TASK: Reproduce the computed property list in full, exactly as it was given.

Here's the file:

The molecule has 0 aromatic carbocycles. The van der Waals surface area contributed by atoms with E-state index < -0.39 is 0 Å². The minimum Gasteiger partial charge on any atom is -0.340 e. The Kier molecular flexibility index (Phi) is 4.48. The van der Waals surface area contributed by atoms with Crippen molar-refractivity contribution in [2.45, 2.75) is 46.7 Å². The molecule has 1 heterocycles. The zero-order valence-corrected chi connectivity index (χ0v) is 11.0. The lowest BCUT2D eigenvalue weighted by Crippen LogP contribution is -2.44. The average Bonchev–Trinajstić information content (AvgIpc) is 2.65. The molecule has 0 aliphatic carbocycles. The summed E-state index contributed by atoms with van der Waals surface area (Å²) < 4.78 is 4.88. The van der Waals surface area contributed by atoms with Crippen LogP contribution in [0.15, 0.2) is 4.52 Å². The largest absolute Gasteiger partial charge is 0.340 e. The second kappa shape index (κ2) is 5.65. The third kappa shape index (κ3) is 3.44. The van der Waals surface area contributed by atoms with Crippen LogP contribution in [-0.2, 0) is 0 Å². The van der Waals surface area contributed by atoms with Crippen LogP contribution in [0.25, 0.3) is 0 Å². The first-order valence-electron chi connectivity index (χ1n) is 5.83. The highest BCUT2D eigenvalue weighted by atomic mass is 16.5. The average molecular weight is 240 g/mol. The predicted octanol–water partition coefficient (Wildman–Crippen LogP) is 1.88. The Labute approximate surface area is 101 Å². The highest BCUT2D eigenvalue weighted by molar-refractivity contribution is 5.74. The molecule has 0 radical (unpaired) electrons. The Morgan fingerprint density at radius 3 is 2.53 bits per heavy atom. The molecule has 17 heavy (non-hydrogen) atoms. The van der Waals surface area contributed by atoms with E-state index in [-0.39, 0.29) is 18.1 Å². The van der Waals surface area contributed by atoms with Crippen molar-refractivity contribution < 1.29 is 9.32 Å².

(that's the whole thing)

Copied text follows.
The molecule has 0 aromatic carbocycles. The van der Waals surface area contributed by atoms with E-state index < -0.39 is 0 Å². The minimum Gasteiger partial charge on any atom is -0.340 e. The Kier molecular flexibility index (Phi) is 4.48. The van der Waals surface area contributed by atoms with Crippen molar-refractivity contribution in [2.45, 2.75) is 46.7 Å². The molecule has 1 heterocycles. The zero-order valence-corrected chi connectivity index (χ0v) is 11.0. The lowest BCUT2D eigenvalue weighted by Crippen LogP contribution is -2.44. The average Bonchev–Trinajstić information content (AvgIpc) is 2.65. The molecule has 0 aliphatic carbocycles. The summed E-state index contributed by atoms with van der Waals surface area (Å²) < 4.78 is 4.88. The van der Waals surface area contributed by atoms with Crippen LogP contribution in [0.15, 0.2) is 4.52 Å². The largest absolute Gasteiger partial charge is 0.340 e. The second kappa shape index (κ2) is 5.65. The third kappa shape index (κ3) is 3.44. The van der Waals surface area contributed by atoms with Crippen LogP contribution in [-0.2, 0) is 0 Å². The van der Waals surface area contributed by atoms with Crippen LogP contribution in [0.25, 0.3) is 0 Å². The first-order valence-electron chi connectivity index (χ1n) is 5.83. The highest BCUT2D eigenvalue weighted by atomic mass is 16.5. The average molecular weight is 240 g/mol. The predicted octanol–water partition coefficient (Wildman–Crippen LogP) is 1.88. The Labute approximate surface area is 101 Å². The highest BCUT2D eigenvalue weighted by molar-refractivity contribution is 5.74. The molecule has 0 radical (unpaired) electrons. The Morgan fingerprint density at radius 3 is 2.53 bits per heavy atom. The molecule has 17 heavy (non-hydrogen) atoms. The van der Waals surface area contributed by atoms with E-state index in [-0.39, 0.29) is 18.1 Å². The van der Waals surface area contributed by atoms with Crippen molar-refractivity contribution < 1.29 is 9.32 Å².